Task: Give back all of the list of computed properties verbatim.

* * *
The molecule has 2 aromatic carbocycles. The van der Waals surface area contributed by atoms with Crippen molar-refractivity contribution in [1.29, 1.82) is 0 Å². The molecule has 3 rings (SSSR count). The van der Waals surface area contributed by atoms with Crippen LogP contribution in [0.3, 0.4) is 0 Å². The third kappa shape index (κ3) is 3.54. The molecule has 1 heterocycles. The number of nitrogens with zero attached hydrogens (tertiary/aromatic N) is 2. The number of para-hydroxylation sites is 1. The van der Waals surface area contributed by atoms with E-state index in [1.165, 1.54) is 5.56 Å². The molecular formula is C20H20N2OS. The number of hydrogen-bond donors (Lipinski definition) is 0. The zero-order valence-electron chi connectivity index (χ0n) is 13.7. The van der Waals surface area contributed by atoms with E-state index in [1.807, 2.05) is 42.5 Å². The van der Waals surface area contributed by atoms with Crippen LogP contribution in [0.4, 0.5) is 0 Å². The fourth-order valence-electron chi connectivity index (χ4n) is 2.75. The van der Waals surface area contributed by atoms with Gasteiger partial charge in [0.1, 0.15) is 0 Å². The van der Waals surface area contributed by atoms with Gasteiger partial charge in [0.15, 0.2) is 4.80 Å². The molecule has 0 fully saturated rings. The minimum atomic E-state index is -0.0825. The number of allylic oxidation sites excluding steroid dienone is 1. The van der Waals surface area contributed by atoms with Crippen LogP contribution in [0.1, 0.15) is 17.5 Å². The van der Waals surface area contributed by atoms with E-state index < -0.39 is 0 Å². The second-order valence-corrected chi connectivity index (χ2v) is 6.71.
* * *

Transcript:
The molecule has 2 aromatic carbocycles. The van der Waals surface area contributed by atoms with Crippen molar-refractivity contribution in [1.29, 1.82) is 0 Å². The molecule has 3 rings (SSSR count). The van der Waals surface area contributed by atoms with Crippen LogP contribution in [0.3, 0.4) is 0 Å². The third kappa shape index (κ3) is 3.54. The molecule has 1 heterocycles. The number of nitrogens with zero attached hydrogens (tertiary/aromatic N) is 2. The number of para-hydroxylation sites is 1. The van der Waals surface area contributed by atoms with E-state index in [1.165, 1.54) is 5.56 Å². The molecular formula is C20H20N2OS. The number of hydrogen-bond donors (Lipinski definition) is 0. The zero-order valence-electron chi connectivity index (χ0n) is 13.7. The van der Waals surface area contributed by atoms with E-state index in [1.807, 2.05) is 42.5 Å². The van der Waals surface area contributed by atoms with Crippen LogP contribution in [0.4, 0.5) is 0 Å². The fourth-order valence-electron chi connectivity index (χ4n) is 2.75. The van der Waals surface area contributed by atoms with Gasteiger partial charge in [0.1, 0.15) is 0 Å². The van der Waals surface area contributed by atoms with Gasteiger partial charge in [0.15, 0.2) is 4.80 Å². The molecule has 0 fully saturated rings. The minimum atomic E-state index is -0.0825. The number of allylic oxidation sites excluding steroid dienone is 1. The van der Waals surface area contributed by atoms with Crippen LogP contribution in [0.1, 0.15) is 17.5 Å². The van der Waals surface area contributed by atoms with E-state index < -0.39 is 0 Å². The second-order valence-corrected chi connectivity index (χ2v) is 6.71.